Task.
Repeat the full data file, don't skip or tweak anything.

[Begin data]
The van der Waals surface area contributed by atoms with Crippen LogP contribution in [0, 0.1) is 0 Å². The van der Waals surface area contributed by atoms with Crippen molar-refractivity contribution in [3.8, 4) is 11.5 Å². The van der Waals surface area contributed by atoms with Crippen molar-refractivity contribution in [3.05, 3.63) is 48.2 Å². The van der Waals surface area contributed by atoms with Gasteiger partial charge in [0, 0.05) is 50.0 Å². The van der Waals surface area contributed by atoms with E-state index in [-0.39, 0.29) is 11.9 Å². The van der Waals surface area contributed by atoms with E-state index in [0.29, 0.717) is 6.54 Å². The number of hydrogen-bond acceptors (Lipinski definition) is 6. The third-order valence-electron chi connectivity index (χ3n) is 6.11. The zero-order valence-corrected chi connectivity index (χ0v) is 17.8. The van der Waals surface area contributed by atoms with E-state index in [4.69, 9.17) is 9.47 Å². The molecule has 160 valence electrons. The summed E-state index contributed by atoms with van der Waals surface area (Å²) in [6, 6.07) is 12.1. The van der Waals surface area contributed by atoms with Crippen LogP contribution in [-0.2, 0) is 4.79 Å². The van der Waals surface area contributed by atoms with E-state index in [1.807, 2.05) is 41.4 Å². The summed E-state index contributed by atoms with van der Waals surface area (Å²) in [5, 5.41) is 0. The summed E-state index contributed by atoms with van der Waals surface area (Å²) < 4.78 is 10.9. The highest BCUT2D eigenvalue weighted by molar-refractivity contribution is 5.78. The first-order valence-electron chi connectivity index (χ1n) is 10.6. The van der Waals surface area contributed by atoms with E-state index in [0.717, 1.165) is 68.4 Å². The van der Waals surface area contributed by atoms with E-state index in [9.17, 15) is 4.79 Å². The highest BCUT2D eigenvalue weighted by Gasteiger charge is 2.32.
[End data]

The van der Waals surface area contributed by atoms with Crippen LogP contribution in [0, 0.1) is 0 Å². The van der Waals surface area contributed by atoms with Crippen molar-refractivity contribution in [3.8, 4) is 11.5 Å². The van der Waals surface area contributed by atoms with Crippen molar-refractivity contribution in [3.05, 3.63) is 48.2 Å². The van der Waals surface area contributed by atoms with Gasteiger partial charge in [0, 0.05) is 50.0 Å². The van der Waals surface area contributed by atoms with E-state index in [-0.39, 0.29) is 11.9 Å². The van der Waals surface area contributed by atoms with E-state index in [0.29, 0.717) is 6.54 Å². The number of hydrogen-bond acceptors (Lipinski definition) is 6. The third-order valence-electron chi connectivity index (χ3n) is 6.11. The zero-order valence-corrected chi connectivity index (χ0v) is 17.8. The van der Waals surface area contributed by atoms with E-state index in [4.69, 9.17) is 9.47 Å². The molecule has 160 valence electrons. The summed E-state index contributed by atoms with van der Waals surface area (Å²) in [6, 6.07) is 12.1. The van der Waals surface area contributed by atoms with Crippen LogP contribution in [-0.2, 0) is 4.79 Å². The van der Waals surface area contributed by atoms with E-state index in [1.807, 2.05) is 41.4 Å². The summed E-state index contributed by atoms with van der Waals surface area (Å²) in [5, 5.41) is 0. The summed E-state index contributed by atoms with van der Waals surface area (Å²) < 4.78 is 10.9. The highest BCUT2D eigenvalue weighted by molar-refractivity contribution is 5.78. The first-order valence-electron chi connectivity index (χ1n) is 10.6. The van der Waals surface area contributed by atoms with E-state index in [0.717, 1.165) is 68.4 Å². The van der Waals surface area contributed by atoms with E-state index in [9.17, 15) is 4.79 Å². The highest BCUT2D eigenvalue weighted by Gasteiger charge is 2.32.